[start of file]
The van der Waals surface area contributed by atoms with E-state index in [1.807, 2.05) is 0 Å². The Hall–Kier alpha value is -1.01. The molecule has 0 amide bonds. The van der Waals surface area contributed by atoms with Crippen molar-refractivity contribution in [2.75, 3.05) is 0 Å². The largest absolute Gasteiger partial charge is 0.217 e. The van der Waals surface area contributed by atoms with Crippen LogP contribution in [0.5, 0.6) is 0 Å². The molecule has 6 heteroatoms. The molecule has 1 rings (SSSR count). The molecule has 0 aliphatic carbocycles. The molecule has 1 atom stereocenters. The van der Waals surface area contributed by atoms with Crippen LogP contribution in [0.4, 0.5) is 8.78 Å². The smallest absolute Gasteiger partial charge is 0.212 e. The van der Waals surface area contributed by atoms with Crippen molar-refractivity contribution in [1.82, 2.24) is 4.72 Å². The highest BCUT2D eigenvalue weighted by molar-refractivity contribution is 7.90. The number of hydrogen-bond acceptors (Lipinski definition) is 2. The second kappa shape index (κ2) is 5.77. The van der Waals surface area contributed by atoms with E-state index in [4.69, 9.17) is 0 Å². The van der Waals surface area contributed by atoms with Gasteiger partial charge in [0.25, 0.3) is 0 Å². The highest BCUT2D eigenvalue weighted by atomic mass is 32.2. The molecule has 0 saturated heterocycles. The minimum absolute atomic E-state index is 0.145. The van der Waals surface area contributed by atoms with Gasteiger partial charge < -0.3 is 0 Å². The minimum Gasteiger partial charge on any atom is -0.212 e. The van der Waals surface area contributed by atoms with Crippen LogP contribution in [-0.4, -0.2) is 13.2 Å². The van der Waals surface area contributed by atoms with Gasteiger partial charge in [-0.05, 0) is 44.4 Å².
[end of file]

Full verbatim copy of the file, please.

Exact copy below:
The van der Waals surface area contributed by atoms with E-state index in [1.807, 2.05) is 0 Å². The Hall–Kier alpha value is -1.01. The molecule has 0 amide bonds. The van der Waals surface area contributed by atoms with Crippen molar-refractivity contribution in [2.75, 3.05) is 0 Å². The largest absolute Gasteiger partial charge is 0.217 e. The van der Waals surface area contributed by atoms with Crippen LogP contribution in [0.5, 0.6) is 0 Å². The molecule has 6 heteroatoms. The molecule has 1 rings (SSSR count). The molecule has 0 aliphatic carbocycles. The molecule has 1 atom stereocenters. The van der Waals surface area contributed by atoms with Crippen LogP contribution in [0.4, 0.5) is 8.78 Å². The smallest absolute Gasteiger partial charge is 0.212 e. The van der Waals surface area contributed by atoms with Crippen molar-refractivity contribution in [1.82, 2.24) is 4.72 Å². The highest BCUT2D eigenvalue weighted by molar-refractivity contribution is 7.90. The number of hydrogen-bond acceptors (Lipinski definition) is 2. The second kappa shape index (κ2) is 5.77. The van der Waals surface area contributed by atoms with E-state index in [4.69, 9.17) is 0 Å². The van der Waals surface area contributed by atoms with Gasteiger partial charge in [0.25, 0.3) is 0 Å². The highest BCUT2D eigenvalue weighted by atomic mass is 32.2. The molecule has 0 saturated heterocycles. The minimum absolute atomic E-state index is 0.145. The van der Waals surface area contributed by atoms with Gasteiger partial charge < -0.3 is 0 Å². The minimum Gasteiger partial charge on any atom is -0.212 e. The van der Waals surface area contributed by atoms with Crippen LogP contribution in [-0.4, -0.2) is 13.2 Å². The van der Waals surface area contributed by atoms with Gasteiger partial charge in [-0.05, 0) is 44.4 Å².